Thursday, November 1, 2012

Politics as Usual

I'm having trouble telling whether this is a serious question or not. Could it be that the writer is exactly on the same page that I am, or is he actually unsure why Chris Christie is praising President Obama for the Federal response to Hurricane Sandy?

Maybe the media intelligentsia is too far into campaign mode to see that hurricanes and the government response to them falls under the category of actual governance. This is not an ideological fight. And when there is an issue where there is absolutely nothing to litigate, politics goes out the window and basic humanity takes over.

Sometimes people expect government to do the "right" thing, but what we forget is that government, like any other organization, is made up of humans. They have feelings, egos, and all sorts of personality traits that need to be managed and maintained. Governor Christie wants help from the Federal government. Getting help from the government is a good thing. Christie would be derelict in not mentioning his gratitude, or next time the Federal response won't be as easily forthcoming.

Governmental response to a natural disaster is a foregone conclusion. The vast majority of people expect the government to help disaster stricken communities. There is no political issue to litigate. There's no zinger to be had or a gotcha moment. This is serious business. Lives and livelihoods are at stake. If there is a political or ideological issue, it should be whether the government response is primarily at the Federal or local level.

But that kind of issue should be addressed after the situation is under control. In combat, there are almost no circumstances in which somebody should question or defy an order from his/her commanding officer. After the unit exits the combat zone, that is the time to bring up issues and concerns.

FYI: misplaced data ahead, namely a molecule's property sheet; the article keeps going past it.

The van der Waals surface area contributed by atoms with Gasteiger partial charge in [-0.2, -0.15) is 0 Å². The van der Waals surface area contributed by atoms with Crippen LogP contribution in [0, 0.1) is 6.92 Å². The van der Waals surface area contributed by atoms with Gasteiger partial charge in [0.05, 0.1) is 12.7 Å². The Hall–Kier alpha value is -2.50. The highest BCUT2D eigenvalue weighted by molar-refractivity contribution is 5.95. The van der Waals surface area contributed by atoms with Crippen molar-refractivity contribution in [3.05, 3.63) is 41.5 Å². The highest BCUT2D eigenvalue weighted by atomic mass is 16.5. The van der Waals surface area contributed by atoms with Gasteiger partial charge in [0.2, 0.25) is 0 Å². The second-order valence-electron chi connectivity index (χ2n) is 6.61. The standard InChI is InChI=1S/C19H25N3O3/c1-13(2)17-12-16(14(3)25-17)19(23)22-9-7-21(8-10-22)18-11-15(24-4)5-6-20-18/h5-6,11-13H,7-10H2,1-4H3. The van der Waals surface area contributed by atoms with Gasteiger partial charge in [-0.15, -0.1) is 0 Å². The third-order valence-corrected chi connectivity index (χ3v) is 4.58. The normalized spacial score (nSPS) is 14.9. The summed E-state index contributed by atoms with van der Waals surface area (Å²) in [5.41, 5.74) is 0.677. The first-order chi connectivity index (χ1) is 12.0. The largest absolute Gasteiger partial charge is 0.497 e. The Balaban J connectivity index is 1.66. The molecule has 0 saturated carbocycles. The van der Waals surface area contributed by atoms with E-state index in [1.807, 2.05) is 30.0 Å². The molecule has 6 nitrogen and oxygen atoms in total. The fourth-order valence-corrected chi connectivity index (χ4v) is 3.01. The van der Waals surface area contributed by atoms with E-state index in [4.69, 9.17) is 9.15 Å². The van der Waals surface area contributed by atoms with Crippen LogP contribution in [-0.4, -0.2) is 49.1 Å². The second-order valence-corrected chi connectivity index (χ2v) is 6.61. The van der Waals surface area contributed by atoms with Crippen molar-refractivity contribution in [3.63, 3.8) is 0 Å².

As Secretary Rumsfeld once said, "you go to war with the army you have, not the army you wish to have". When the marching orders come, you ask "how high?" It's only when we're in a position to rationally and calmly analyze what went right and what went wrong should we concern ourselves with those kinds of questions. Because those kinds of questions don't contribute to the immediate concern.

I've written about this problem before. When it comes to issues like national defense, public safety, the legal system, economic regulation, there is no need for bipartisan consensus or cobbling together a majority. These issues transcend interparty squabbling because these are the things that government is traditionally supposed to provide. Everything else is really icing on the cake.

The real issues are about legislative and executive efficacy, efficiency, and issues on the margins. If you want the government to do something but you can't cobble together an overwhelming majority (80%+), then perhaps the government shouldn't do it. When an issue attracts nearly as much opposition as it does support, perhaps people should be allowed to do their own thing and not have to worry about the government trying to ram something down our throats.

You will always be able to build a consensus around things like providing for a military, policing the streets, having regulators monitor the private sector, etc. When it comes to implementation, it's really squabbling over the margins. And when it comes to actual spending and implementation, there is almost no difference between Republicans and Democrats.